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Carinae refers to the western end of the southern spur of the Esquiline hill in Rome. This district likely incorporated the earlier Fagutal, the northern tip of the Oppian Hill on its western side;[1][2] it extended between the Velian Hill and the Clivus Pullius. Its outlook was southwestern, across the swamps of the Palus Ceroliae toward the Aventine.

According to Servius the name of this district comes from the fact the certain buildings standing near the temple of Tellus represented the keels (carinae) of ships.[3] The Murus Terreus also crossed the Carinae.[4] Florus named the Carinae as the "most celebrated part of the city" (celeberrima pars urbis).[5]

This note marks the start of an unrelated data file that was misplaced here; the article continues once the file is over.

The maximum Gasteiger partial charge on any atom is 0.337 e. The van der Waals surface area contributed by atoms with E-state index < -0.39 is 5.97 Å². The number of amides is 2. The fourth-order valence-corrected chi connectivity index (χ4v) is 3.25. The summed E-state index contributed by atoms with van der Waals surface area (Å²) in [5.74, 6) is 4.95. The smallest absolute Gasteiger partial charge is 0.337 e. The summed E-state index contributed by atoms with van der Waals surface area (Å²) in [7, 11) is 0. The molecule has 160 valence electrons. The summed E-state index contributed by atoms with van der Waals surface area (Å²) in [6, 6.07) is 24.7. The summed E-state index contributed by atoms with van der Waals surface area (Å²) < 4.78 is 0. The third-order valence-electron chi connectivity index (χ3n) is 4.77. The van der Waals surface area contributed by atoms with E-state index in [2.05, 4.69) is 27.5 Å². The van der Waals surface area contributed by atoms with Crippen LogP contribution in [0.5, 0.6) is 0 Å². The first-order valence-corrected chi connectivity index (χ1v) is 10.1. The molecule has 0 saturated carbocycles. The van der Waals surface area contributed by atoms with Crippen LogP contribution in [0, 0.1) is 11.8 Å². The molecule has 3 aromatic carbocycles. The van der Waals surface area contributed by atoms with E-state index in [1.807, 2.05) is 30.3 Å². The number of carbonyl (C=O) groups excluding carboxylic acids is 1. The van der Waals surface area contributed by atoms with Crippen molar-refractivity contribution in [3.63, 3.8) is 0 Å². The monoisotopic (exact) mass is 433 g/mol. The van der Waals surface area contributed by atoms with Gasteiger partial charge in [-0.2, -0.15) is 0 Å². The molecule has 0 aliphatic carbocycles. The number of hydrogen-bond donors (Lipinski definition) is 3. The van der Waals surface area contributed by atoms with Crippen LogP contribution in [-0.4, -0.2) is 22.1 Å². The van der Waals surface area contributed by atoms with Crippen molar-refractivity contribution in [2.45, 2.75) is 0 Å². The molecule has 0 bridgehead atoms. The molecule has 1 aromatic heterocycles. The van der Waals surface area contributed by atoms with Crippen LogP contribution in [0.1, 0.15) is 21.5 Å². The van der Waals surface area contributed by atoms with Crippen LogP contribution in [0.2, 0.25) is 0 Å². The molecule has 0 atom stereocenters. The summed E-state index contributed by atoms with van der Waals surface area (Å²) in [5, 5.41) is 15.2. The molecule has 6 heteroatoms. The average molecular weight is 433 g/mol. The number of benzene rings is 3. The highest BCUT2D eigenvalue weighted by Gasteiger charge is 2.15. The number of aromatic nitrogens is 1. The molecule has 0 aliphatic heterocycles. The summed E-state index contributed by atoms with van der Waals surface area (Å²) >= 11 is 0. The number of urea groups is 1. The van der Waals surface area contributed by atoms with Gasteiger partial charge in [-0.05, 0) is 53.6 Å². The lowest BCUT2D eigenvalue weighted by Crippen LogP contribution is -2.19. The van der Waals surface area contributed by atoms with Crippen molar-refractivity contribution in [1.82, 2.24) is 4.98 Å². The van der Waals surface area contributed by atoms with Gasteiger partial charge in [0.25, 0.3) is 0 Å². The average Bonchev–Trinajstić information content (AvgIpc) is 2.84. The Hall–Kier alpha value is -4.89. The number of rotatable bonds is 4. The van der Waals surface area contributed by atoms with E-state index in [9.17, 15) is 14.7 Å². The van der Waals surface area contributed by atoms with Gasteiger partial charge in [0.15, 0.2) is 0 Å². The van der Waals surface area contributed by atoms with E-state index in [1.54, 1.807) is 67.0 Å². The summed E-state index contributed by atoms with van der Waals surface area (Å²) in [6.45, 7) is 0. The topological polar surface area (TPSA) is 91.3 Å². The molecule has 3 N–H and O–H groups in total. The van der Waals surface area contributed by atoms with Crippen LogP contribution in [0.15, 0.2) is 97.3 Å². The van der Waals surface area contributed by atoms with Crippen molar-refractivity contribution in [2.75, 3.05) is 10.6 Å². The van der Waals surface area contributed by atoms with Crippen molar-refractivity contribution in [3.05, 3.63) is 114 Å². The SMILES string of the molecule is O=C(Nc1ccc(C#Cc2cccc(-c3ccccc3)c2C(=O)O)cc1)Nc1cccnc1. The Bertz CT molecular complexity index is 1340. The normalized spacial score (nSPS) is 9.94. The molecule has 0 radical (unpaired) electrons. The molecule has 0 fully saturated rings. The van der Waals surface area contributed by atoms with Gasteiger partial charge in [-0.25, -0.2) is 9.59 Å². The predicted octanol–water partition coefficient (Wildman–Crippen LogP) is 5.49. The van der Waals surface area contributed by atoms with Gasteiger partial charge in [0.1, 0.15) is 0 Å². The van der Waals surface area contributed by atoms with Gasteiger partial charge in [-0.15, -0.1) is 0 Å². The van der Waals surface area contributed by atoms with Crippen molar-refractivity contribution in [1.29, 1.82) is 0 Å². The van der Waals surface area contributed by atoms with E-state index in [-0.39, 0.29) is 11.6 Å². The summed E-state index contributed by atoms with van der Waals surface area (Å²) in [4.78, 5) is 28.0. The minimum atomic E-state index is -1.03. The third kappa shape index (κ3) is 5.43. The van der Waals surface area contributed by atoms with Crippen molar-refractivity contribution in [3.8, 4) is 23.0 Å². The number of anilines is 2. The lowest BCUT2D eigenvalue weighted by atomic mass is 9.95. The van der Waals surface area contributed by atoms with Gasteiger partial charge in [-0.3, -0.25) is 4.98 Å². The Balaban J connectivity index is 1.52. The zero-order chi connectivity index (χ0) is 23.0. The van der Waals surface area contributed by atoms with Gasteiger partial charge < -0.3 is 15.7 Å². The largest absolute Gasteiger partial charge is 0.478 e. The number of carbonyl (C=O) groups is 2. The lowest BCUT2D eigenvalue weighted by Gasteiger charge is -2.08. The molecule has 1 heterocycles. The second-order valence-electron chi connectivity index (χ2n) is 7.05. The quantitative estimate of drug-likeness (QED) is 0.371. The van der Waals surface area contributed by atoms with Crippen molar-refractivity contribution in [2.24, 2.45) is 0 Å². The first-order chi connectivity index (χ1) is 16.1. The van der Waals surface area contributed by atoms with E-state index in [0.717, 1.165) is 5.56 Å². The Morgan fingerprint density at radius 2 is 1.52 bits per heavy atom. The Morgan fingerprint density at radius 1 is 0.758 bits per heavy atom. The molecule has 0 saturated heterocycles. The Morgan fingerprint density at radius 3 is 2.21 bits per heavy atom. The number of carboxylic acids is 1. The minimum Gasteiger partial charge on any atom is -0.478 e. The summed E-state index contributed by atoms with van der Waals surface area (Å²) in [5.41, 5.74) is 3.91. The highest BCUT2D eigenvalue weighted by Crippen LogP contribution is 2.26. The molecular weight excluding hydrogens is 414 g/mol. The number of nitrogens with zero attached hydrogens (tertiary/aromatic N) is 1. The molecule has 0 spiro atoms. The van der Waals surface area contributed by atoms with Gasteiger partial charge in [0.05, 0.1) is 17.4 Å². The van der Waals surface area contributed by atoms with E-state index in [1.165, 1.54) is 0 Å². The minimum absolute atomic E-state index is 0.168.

1. ^ Thomas Henry Dyer (1864). Ancient Rome: With a map of ancient Rome and numerous illustrations. Walton and Maberly. pp. 105–.
  2. ^ Filippo Coarelli (10 May 2014). Rome and Environs: An Archaeological Guide. University of California Press. pp. 555–. ISBN 978-0-520-95780-0.
  3. ^ ad Aen. 8.361
  4. ^ Varro De lingua latina 5.48
  5. ^ 2.18.4